April 2021 Newsletter

Is Your Dog’s Harness Safe?

What if I told you there is a big difference between a high-quality harness and an inexpensive one when it comes to the safety of your active dog?

Seems logical. Professional handlers use high quality gear for their working dogs to keep them safe.  We use the Alpine Outfitters Urban Trail Adjustable Harness for our dogs when out on adventures because it is a premium quality harness that is safe, comfortable and versatile.  This harness is also VETERINARIAN RECOMMENDED.  Click the link below to learn more about all the features and for the month of April we are offering 10% off to all our subscribers.  Enter code APRIL10 at checkout (this is good on all products – one coupon per customer).

URBAN TRAIL® ADJUSTABLE HARNESS – multiple sizes & colors – Northwest Working Dog Supply

I learned the hard way, with a lesson that almost ended tragically, why investing in a quality harness is the way to go. 

A few years ago, I was living in Colorado, where hiking in the wilderness was a regular occurrence for me and my dogs.  My dogs always wear collars with contact information and, when we are hiking, they also wear harnesses for those times they need to be leashed up.  One sunny day we were hiking up to an alpine lake in early spring.  There was a little snow still present at the higher altitudes and on this one trail there was a waterfall that had completely snowed over because of the spray from the dropping water.  I had seen the bottom of the waterfall at the beginning of the hike at the lower altitude, but forgot about it at the top because it was covered in snow.

We played around the lake for a couple hours, then later that afternoon we started our decent.  By this point it was warm enough to shed some outer layers and the dogs were starting to pant.  If your dog is like mine, that is when a good roll in the snow feels especially good!  My dog Stella attempted to do just that and diverted off the trail to what appeared to be a snowy field to roll, then disappeared.  She had fallen into what looked like a five-foot crevasse where the snow was beginning to break away on the snow over the waterfall.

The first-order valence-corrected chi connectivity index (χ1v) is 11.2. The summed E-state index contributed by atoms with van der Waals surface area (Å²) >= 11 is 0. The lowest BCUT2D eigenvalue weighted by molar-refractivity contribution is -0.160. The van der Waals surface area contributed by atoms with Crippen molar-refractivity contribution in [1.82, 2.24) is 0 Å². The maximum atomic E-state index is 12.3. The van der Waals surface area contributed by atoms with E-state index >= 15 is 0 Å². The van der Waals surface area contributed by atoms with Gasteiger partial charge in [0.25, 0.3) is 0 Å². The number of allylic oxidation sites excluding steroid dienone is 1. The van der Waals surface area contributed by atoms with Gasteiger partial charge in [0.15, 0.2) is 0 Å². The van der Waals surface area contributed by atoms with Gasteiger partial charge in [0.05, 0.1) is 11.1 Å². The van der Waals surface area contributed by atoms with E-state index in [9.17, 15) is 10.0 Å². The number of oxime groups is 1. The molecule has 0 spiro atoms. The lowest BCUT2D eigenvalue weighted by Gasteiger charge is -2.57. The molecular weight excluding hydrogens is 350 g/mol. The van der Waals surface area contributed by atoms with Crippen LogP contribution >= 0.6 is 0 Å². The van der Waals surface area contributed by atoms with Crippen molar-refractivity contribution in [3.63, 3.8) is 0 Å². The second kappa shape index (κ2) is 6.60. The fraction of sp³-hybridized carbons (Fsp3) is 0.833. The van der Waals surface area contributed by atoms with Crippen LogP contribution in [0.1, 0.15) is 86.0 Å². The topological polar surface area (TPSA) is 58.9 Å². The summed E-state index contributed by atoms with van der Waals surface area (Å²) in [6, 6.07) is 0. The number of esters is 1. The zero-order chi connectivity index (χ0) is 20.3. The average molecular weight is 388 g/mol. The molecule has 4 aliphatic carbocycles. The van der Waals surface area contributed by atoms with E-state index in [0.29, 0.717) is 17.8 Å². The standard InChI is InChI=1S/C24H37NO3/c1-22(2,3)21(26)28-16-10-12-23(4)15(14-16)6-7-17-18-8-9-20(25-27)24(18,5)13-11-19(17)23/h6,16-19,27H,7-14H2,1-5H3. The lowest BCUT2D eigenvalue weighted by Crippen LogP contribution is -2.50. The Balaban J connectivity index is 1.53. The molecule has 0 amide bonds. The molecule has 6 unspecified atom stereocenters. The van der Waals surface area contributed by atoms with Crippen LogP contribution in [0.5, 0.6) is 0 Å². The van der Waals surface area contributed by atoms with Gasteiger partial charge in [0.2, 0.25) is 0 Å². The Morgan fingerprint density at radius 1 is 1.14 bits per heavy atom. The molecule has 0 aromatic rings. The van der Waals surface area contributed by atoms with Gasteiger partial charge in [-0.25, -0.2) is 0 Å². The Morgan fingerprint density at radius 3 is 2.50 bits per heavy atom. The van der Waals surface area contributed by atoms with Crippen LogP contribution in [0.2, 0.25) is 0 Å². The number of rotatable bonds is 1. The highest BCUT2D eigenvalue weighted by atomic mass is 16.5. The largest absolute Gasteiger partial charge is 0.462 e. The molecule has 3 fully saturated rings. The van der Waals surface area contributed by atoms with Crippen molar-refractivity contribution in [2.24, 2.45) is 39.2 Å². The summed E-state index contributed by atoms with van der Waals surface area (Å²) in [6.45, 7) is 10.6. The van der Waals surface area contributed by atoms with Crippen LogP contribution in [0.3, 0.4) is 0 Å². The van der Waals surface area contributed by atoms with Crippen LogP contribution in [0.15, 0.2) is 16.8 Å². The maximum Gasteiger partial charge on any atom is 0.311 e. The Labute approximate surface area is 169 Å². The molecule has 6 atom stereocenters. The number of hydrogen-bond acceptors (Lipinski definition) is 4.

I quickly scrambled out onto the snow to attempt to rescue Stella.  When I got to her location, I saw she was posting out her legs to keep from slipping further down.  It was a scary sight and I was not sure I was going to be able to get her out.  Straddling the crevasse, I reached down and grabbed her by the harness, as I knew that would be my best option over using her collar.

The harness was an el cheapo walk-in type that was ill fitting and it started to slip over her shoulders immediately when I grabbed it. 

That is when I started whispering a prayer, “Please, please, please just hold long enough for me to get her out”.  I ever so slowly started inching her out.  Stella remained completely calm, understanding that I was trying to help her.  I know her calmness is what saved her life.  Should she have panicked and squirmed around, that el cheapo harness would have slipped right off.  We got lucky…it was a happy ending.

The point of this story is quality gear is critical….for you and your dog.  It is usually a bit more expensive, but well worth it.  Not all dog harnesses are designed to be lifesaving, but high-quality gear increases the chances over low-quality gear.  Fit is also vital.  Quality gear will not do much good if it does not fit property. 

Here are some pointers on how to measure your dog so its harness will fit properly.

  • 1. Use a flexible fabric measuring tape.
  • 2. Be sure your dog is standing straight and level with head up, looking forward and legs square. Your dog should not be hunched over, in a crouching position or sitting down.
  • 3. Measure the dog, not the fur. Be sure to pull the measuring tape snug against your dog’s body, particularly with dogs with heavy coats.
  • 4. Take neck and girth measurements:
    1. Neck – Point A to Point B. Measure from top of breastbone in front (Point A), to the point of the withers at the base of neck (Point B).  Measure one side only and double it for the most accurate measurement.
    1. Girth – Point C to Point C. Measure around the widest part of your dog’s mid-section (Point C).  Depending on the breed, sometimes this will be close to its front leg pits.

(PC:  Alpine Outfitters)

Let us know how we can help with your canine needs.  Northwest Working Dog Supply is committed to supporting owners and handlers of workings dogs (those with jobs and those without) by offering quality products from trusted brands so that both human and canine elements can perform their duties effectively.

Until next time, be safe out there!

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